This paper considers the implications that distinct organising principles for health systems have for the control of infectious diseases. The paper takes the health systems in Mexico and Cuba as examples of neighbouring but widely divergent systems, producing different public health outcomes. The paper will look at the dissimilar organising principles of these two systems, along with their programs and outcomes in relation to five of the most important and dangerous infectious diseases. The paper will then consider what broader lessons might be drawn from the experiences in Cuba and Mexico.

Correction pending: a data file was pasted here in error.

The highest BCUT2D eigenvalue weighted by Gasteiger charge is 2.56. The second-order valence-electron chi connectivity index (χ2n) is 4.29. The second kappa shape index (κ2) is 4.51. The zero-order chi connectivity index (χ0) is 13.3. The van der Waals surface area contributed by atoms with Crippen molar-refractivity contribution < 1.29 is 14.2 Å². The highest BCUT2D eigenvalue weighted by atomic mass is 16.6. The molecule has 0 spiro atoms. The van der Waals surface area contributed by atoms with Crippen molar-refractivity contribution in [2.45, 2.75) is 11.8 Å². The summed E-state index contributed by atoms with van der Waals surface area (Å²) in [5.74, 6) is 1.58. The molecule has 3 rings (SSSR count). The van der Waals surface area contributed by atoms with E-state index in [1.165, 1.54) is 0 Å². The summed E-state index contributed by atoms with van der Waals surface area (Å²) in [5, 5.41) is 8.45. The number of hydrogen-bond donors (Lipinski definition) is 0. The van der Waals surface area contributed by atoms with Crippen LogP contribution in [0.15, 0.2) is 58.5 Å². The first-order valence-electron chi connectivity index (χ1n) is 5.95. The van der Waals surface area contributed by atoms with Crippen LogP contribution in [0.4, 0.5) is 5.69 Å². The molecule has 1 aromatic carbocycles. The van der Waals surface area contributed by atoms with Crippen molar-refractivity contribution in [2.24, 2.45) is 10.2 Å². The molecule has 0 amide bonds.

Most of the serious infectious diseases that affect developing countries are no longer the primary health problems of the more wealthy countries. Nor are infectious diseases the main problems of Mexico and Cuba. In recent years, these two countries have been wrestling with these “preventable” diseases and, to varying degrees, have overcome them. Because of their divergent systems and their differing outcomes with infectious diseases, it seems that a comparative study of Mexico and Cuba might be enlightening.
Revista Panamericana de salud Pública/Pan American Journal of Public Health, 19(6)